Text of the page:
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May 30, 2018

McConnell wants legal hemp and 'no food-stamp work requirements' in Senate version of Farm Bill

 

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The Senate Agriculture Committee is finalizing its draft of the Farm Bill, and if Majority Leader Mitch McConnell has his way, it won't include work requirements for food stamp recipients but will legalize hemp production.

McConnell told The Wall Street Journal last week that "the Senate bill doesn’t need to expand work requirements for able-bodied adults who participate in the Supplemental Nutrition Assistance Program, a key feature of the farm bill that Republicans are struggling to push through the House," Philip Brasher reports for Agri-Pulse.

In addition to the work issue, the Senate bill has two key differences with the House bill, which recently failed to pass because of a dispute about immigration.

"The Senate bill would keep the Conservation Stewardship Program in operation and contain an energy title to fund assistance for renewable energy, biorefinery projects and other priorities," Brasher reports. "The House bill would eliminate both CSP and the energy title and would provide no mandatory funding for energy programs."

McConnell told Agri-Pulse last month that he will try to bring the bill to the floor as soon as it clears the committee, which he hopes will happen before the end of the summer. The bill still has a ways to go before that happens, with committee members hashing out issues such as debated changes to crop insurance.

Because the Senate is in recess this week and the Congressional Budget Office has not finalized the bill's cost estimates, the week of June 11 is likely the earliest the bill could pass out of committee.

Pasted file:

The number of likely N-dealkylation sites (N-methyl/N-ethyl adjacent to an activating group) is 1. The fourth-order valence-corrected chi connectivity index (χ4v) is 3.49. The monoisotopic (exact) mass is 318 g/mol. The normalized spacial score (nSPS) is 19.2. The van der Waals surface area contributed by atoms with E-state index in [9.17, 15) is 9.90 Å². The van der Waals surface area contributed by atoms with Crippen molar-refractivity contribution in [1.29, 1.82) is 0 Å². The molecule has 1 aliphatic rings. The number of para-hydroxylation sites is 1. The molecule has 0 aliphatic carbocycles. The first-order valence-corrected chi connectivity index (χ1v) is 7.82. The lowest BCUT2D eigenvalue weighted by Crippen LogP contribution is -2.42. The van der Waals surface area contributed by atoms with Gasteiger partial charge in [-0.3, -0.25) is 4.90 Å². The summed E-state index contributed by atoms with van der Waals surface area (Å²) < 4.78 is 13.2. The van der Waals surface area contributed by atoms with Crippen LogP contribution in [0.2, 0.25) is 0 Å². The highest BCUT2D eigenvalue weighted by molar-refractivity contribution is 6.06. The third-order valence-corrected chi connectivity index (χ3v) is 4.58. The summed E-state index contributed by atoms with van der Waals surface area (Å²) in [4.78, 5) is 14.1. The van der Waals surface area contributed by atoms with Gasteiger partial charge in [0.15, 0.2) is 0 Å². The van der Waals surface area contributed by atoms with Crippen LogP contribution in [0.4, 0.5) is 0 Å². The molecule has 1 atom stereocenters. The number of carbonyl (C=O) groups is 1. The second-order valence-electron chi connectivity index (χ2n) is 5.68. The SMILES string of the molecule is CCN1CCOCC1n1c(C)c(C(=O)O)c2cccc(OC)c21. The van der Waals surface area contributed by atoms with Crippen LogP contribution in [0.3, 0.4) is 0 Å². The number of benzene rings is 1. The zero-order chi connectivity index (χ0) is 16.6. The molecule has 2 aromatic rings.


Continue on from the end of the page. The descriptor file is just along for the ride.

Written by Heather Chapman

May 29, 2018

Nonpartisan primary for Judge of the Court of Appeals in the 7th District, 2nd Division to be recanvassed; only one to affect Lawrence Co...

FRANKFORT, Ky. (May 29, 2018) – Several county boards of elections will convene Thursday morning to recanvass the results of races on the May 22 Primary ballot, Secretary of State Alison Lundergan Grimes announced Tuesday.

Allison Grimes Allison Grimes Grimes' office received written requests for recanvasses in three races. County boards of elections will convene at 9 a.m. on May 31 to recheck and recanvass the voting machines, per Kentucky law.

"My office has notified all county boards of elections involved in these races, and we are reminding them of the laws and procedures to be followed," said Grimes. "As always, we will assist the county boards of elections in any way we can."

The Jefferson County Board of Elections will recanvass the results of the 43rd House District Republican Primary and for the nonpartisan Primary for District Judge, 30th Judicial District, 9th Division.

Unofficial totals show nine votes separate Everett C. Corley and Denise L. Raine in the Republican Primary for the seat in the Kentucky House of Representatives. Raine requested the recanvass.